24 2. Elliptic curves
Obviously, Baker’s bound is not a very sharp bound, but it is theo-
retically interesting nonetheless.
2.4. The group structure on E(Q)
From now on, we will concentrate on trying to find all rational points
on a curve E : y2 = x3 + Ax + B. We will use the following notation
for the rational points on E:
E(Q) = {(x, y) E | x, y Q} {O}
where O = [0,1,0] is the point at infinity.
One of the aspects that makes the theory of elliptic curves so
rich is that the set E(Q) can be equipped with a group structure,
geometric in nature. The (addition) operation on E(Q) can be defined
as follows (see Figure 1). Let E be given by a Weierstrass equation
y2
=
x3
+Ax+B with A, B Q. Let P and Q be two rational points
in E(Q) and let L =
PQ be the line that goes through P and Q (if
P = Q, then we define L to be the tangent line to E at P ). Since
the curve E is defined by a cubic equation, and since we have defined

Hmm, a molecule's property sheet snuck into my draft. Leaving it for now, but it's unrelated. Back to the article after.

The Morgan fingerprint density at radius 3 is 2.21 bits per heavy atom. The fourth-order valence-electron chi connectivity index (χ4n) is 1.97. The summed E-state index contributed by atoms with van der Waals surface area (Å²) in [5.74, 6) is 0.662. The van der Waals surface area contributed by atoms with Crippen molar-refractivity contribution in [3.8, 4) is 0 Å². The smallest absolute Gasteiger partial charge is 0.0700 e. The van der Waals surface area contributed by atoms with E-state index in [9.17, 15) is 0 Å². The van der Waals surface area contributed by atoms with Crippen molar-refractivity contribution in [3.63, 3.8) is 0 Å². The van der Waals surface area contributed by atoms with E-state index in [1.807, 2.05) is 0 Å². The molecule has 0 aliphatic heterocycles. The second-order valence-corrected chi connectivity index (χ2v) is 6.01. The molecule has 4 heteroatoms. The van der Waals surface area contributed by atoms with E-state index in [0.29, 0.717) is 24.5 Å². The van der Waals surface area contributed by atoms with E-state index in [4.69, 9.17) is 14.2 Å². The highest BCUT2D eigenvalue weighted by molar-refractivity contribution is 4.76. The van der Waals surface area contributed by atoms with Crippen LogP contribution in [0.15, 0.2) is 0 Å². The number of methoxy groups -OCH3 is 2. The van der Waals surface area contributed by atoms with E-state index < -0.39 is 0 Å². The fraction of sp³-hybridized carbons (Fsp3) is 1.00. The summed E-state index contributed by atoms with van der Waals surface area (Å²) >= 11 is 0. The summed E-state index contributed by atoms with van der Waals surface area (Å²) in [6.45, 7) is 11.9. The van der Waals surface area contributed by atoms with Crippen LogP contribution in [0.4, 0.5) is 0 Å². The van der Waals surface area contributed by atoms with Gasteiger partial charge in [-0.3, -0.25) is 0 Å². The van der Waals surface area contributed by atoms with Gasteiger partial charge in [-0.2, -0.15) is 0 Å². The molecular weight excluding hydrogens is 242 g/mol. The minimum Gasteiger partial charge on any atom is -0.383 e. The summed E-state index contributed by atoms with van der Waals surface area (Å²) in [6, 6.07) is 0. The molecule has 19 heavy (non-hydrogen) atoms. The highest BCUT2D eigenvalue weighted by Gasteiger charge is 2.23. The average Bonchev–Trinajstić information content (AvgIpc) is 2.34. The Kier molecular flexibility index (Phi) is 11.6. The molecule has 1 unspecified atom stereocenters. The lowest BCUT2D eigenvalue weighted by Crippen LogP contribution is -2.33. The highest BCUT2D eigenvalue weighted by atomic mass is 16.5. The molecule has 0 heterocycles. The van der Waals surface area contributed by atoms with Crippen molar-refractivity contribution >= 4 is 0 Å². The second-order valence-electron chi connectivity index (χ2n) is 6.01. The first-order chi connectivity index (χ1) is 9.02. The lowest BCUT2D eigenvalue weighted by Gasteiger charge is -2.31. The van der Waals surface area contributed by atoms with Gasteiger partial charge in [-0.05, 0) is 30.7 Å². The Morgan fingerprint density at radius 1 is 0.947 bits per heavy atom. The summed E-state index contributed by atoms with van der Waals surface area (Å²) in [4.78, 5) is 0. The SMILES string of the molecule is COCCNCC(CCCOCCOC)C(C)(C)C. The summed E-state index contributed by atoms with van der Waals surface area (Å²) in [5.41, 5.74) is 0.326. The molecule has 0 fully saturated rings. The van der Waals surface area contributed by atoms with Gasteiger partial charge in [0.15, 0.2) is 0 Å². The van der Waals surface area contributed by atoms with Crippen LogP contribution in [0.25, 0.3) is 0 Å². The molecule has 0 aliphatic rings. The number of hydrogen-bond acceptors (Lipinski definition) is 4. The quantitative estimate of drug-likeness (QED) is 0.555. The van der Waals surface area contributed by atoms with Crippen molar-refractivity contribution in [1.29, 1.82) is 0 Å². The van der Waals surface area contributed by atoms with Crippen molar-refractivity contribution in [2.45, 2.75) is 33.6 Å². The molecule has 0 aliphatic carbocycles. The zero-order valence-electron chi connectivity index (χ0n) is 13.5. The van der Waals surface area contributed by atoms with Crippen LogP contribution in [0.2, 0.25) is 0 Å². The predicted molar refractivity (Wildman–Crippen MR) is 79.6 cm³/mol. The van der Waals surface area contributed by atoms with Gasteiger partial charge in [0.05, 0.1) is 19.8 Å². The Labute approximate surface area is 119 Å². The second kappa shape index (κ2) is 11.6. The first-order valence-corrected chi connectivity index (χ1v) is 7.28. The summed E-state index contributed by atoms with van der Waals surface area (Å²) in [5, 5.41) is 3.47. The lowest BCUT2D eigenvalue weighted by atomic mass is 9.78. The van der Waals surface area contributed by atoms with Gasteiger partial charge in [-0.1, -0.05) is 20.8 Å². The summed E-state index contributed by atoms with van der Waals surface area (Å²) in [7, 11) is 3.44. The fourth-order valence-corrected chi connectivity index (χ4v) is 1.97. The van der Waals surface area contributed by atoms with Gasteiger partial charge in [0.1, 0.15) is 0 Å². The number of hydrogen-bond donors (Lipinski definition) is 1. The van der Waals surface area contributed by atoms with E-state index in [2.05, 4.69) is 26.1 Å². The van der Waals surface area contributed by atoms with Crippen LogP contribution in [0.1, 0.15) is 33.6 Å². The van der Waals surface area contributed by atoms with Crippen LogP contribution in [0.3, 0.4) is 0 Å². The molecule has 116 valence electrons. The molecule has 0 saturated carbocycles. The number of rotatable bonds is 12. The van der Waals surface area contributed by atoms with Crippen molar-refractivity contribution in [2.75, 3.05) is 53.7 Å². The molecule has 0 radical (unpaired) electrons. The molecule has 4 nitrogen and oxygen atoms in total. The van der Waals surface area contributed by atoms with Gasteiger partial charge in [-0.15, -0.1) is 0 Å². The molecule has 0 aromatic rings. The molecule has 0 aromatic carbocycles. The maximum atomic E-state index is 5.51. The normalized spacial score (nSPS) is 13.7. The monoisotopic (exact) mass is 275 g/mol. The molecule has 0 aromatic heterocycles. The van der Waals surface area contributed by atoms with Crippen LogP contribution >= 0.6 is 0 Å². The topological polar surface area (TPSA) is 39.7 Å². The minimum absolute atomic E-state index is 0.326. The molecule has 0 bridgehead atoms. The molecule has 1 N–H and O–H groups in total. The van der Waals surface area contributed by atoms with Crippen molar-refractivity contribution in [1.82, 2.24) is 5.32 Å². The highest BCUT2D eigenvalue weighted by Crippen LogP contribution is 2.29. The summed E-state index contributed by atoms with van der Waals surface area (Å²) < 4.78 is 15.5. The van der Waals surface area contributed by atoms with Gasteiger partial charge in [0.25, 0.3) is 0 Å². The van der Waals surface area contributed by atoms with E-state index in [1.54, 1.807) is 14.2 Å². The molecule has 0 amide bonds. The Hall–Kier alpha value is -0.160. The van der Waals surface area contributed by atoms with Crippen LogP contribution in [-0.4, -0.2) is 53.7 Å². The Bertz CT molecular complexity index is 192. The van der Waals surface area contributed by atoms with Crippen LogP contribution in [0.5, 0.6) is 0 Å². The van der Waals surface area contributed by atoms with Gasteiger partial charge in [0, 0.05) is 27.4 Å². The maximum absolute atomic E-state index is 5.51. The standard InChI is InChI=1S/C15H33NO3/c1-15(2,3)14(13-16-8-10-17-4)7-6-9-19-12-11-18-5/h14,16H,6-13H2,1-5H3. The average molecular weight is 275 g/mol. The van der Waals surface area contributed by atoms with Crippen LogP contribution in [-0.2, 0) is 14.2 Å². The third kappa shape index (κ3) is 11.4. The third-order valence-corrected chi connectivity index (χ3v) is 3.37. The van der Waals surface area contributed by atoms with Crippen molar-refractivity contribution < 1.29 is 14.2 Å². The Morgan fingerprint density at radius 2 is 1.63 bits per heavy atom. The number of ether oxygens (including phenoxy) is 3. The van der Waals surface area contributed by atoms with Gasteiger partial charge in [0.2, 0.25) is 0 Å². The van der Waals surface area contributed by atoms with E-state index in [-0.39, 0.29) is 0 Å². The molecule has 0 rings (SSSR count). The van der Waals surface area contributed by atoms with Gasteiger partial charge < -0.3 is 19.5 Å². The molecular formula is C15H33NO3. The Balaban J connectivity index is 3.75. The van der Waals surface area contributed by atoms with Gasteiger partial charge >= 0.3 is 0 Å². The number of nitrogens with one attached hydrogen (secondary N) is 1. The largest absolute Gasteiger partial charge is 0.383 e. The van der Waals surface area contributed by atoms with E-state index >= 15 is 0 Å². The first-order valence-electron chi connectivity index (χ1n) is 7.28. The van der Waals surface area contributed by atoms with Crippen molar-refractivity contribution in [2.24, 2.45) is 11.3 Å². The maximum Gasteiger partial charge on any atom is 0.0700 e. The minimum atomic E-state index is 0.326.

L so it already intersects E at two rational points, there must be a
third point of intersection R in L E, which is also defined over Q,
and
L E(Q) = {P, Q, R}.
The sum of P and Q, denoted by P + Q, is by definition the second
point of intersection with E of the vertical line that goes through R,
or in other words, the reflection of R across the x-axis.
It is easy to verify that the addition operation that we have de-
fined on points of E(Q) is commutative. The origin O is the zero
element, and for every P E(Q) there exists a point −P such that
P + (−P) = O. If E is given by
y2
=
x3
+ Ax + B and P = (x0,y0),
then −P = (x0, −y0). The addition is also associative (but this is
not obvious, and it is tedious to prove) and, therefore, (E,+) is an
abelian group.
Example 2.4.1. Let E be the elliptic curve
y2
=
x3
25x, as in
Example 1.1.2. The points P = (5,0) and Q = (−4,6) belong to
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